Author shares how to get creative writing published at UNCW event

Shawna Kenney, award winning author, shared with UNCW faculty and students her methods for getting creative writing published. Photo by Rachel Cash | The Seahawk

Shawna Kenney, award winning author, shared with UNCW faculty and students her methods for getting creative writing published. Photo by Rachel Cash | The Seahawk

Rachel Cash, Contributing Writer

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Writers who are just starting out should submit short stories and smaller pieces to online publications and journals before they think about trying to get a full book published, said Shawna Kenney, the award-winning author of the memoir “I Was a Teenage Dominatrix,” at the Writing for the Web event in Kenan Hall on Sept. 20.

“I’m suggesting that publishing shorter pieces of your work…can actually help you get your book out into the world eventually,” said Shawna Kenney at the event on Wednesday. Writers who have shorter works published in literary journals will be taken more seriously than someone who has never been published at all, because it shows they are working hard and trying to become successful, she said.

Kenney’s speech gave step-by-step instructions on how writers can work on getting pieces published online. Kenney said writers should submit their work to the journals they read the most.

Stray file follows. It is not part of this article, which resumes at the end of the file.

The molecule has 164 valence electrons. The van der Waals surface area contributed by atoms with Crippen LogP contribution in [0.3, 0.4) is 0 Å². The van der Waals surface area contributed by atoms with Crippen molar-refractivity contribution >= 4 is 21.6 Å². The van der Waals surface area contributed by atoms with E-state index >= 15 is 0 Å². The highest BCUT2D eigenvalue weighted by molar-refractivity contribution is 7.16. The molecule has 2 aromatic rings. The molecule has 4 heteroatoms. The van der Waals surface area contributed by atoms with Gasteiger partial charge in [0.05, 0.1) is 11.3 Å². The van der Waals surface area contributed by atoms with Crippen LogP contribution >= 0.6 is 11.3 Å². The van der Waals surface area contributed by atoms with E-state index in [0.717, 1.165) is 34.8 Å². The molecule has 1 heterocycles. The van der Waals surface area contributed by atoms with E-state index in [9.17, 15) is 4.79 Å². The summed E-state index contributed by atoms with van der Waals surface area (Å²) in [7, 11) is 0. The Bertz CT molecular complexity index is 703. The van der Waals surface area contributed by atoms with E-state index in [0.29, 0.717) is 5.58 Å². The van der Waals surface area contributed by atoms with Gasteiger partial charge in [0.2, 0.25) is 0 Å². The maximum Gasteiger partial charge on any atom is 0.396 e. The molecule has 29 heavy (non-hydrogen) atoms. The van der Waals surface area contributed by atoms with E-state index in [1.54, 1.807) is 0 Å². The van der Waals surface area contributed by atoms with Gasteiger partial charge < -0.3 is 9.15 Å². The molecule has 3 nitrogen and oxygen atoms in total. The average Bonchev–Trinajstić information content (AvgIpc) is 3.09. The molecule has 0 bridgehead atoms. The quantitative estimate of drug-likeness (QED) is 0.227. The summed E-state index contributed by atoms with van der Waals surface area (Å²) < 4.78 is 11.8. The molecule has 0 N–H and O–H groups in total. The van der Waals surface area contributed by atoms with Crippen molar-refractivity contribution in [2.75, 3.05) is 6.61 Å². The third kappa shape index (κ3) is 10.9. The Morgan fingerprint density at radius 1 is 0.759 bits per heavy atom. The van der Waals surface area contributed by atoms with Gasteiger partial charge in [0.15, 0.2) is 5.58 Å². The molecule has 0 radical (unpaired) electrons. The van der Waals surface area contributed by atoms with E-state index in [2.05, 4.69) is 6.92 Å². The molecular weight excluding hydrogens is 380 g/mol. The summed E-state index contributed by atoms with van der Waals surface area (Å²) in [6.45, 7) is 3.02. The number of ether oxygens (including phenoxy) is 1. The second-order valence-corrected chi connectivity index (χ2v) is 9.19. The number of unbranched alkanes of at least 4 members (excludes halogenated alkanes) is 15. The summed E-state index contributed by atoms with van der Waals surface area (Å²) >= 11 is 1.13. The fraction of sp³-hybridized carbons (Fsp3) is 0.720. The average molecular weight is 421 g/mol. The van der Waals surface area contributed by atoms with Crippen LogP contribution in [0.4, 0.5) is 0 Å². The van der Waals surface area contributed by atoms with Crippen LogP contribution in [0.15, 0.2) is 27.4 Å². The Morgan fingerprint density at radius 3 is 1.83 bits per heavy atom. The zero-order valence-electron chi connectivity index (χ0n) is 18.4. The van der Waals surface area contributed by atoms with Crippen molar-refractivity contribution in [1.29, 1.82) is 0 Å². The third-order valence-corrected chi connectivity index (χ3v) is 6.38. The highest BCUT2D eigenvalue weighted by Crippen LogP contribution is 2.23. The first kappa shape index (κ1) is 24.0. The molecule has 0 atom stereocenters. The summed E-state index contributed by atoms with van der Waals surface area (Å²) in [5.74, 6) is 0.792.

Kenney then said when submitting a piece to an online publication, like the website “Creative Nonfiction,” it is important for writers to follow the submission guidelines. If the guidelines are not followed, their work may end up in the “slush pile.”

Kenney said she uses the Three-Part Pitch technique when pitching a story to a publication or journal. Step one is a summary of the piece and an excerpt. Step two is a biography and credentials, and step three is a closing statement.

Whenever she submits a story or article to an online publication, Kenney said she adds it to a spreadsheet. She uses the spreadsheet to keep track of which publications she has submitted to, the title of the work she sent, whether or not the piece was accepted or rejected and, if the piece was accepted, the publication date.

“Go forth and write!” Kenney said, encouraging each attendee to try to get a piece of work published on their dream website or journal. She also said that anyone who feels marginalized in society needs to let their voice be heard, and it is their “mission” to get published.

Mel Beasley, a junior at UNCW, attended the Writing for the Web event and thought it was very informative and helpful.

“The kind of writing she does, I want to do that,” said Beasley, a creative writing major.

Beasley said she liked the spreadsheet Kenney showed and thought it was helpful to see how the publishing process works. She also said she liked that Kenney talked about her writing process and how she gets pieces published, instead of summarizing what she has written.

“She doesn’t just talk about the personal pieces she’s written and what they’re about,” Beasley said.

Kenney is currently a professor at UCLA, and her writing can be read on websites such as Narratively, LA Weekly, VICE, Discover LA and more.